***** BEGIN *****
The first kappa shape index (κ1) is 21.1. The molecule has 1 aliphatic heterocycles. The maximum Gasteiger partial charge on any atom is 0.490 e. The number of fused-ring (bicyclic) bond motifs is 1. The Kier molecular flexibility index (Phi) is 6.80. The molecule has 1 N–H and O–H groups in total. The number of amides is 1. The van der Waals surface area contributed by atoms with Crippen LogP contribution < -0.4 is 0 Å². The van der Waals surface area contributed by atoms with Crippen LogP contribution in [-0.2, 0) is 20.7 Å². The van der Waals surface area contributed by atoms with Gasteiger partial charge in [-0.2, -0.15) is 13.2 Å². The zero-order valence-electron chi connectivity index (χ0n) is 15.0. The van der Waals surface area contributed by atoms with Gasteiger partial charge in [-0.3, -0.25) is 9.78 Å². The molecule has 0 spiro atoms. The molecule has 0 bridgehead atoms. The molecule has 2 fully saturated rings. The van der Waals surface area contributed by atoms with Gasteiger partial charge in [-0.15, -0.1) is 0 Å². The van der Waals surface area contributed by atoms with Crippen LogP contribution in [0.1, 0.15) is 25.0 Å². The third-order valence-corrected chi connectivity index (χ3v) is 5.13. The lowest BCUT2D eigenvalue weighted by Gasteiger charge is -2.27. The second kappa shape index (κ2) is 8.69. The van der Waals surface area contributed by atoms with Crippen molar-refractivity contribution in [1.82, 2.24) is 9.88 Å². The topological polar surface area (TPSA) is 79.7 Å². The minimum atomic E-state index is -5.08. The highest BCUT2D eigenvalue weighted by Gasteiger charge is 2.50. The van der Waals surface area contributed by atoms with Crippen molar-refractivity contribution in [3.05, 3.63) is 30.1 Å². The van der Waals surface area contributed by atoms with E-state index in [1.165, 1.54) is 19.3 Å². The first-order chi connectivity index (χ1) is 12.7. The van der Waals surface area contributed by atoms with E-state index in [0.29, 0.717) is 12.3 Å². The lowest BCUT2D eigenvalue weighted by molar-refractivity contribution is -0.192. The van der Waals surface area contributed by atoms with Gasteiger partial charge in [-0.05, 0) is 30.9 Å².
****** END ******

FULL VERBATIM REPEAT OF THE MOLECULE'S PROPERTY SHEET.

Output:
The first kappa shape index (κ1) is 21.1. The molecule has 1 aliphatic heterocycles. The maximum Gasteiger partial charge on any atom is 0.490 e. The number of fused-ring (bicyclic) bond motifs is 1. The Kier molecular flexibility index (Phi) is 6.80. The molecule has 1 N–H and O–H groups in total. The number of amides is 1. The van der Waals surface area contributed by atoms with Crippen LogP contribution < -0.4 is 0 Å². The van der Waals surface area contributed by atoms with Crippen LogP contribution in [-0.2, 0) is 20.7 Å². The van der Waals surface area contributed by atoms with Gasteiger partial charge in [-0.2, -0.15) is 13.2 Å². The zero-order valence-electron chi connectivity index (χ0n) is 15.0. The van der Waals surface area contributed by atoms with Gasteiger partial charge in [-0.3, -0.25) is 9.78 Å². The molecule has 0 spiro atoms. The molecule has 0 bridgehead atoms. The molecule has 2 fully saturated rings. The van der Waals surface area contributed by atoms with Gasteiger partial charge in [-0.15, -0.1) is 0 Å². The van der Waals surface area contributed by atoms with Crippen LogP contribution in [0.1, 0.15) is 25.0 Å². The third-order valence-corrected chi connectivity index (χ3v) is 5.13. The lowest BCUT2D eigenvalue weighted by Gasteiger charge is -2.27. The second kappa shape index (κ2) is 8.69. The van der Waals surface area contributed by atoms with Crippen molar-refractivity contribution in [1.82, 2.24) is 9.88 Å². The topological polar surface area (TPSA) is 79.7 Å². The minimum atomic E-state index is -5.08. The highest BCUT2D eigenvalue weighted by Gasteiger charge is 2.50. The van der Waals surface area contributed by atoms with Crippen molar-refractivity contribution in [3.05, 3.63) is 30.1 Å². The van der Waals surface area contributed by atoms with E-state index in [1.165, 1.54) is 19.3 Å². The first-order chi connectivity index (χ1) is 12.7. The van der Waals surface area contributed by atoms with E-state index in [0.29, 0.717) is 12.3 Å². The lowest BCUT2D eigenvalue weighted by molar-refractivity contribution is -0.192. The van der Waals surface area contributed by atoms with Gasteiger partial charge in [-0.05, 0) is 30.9 Å².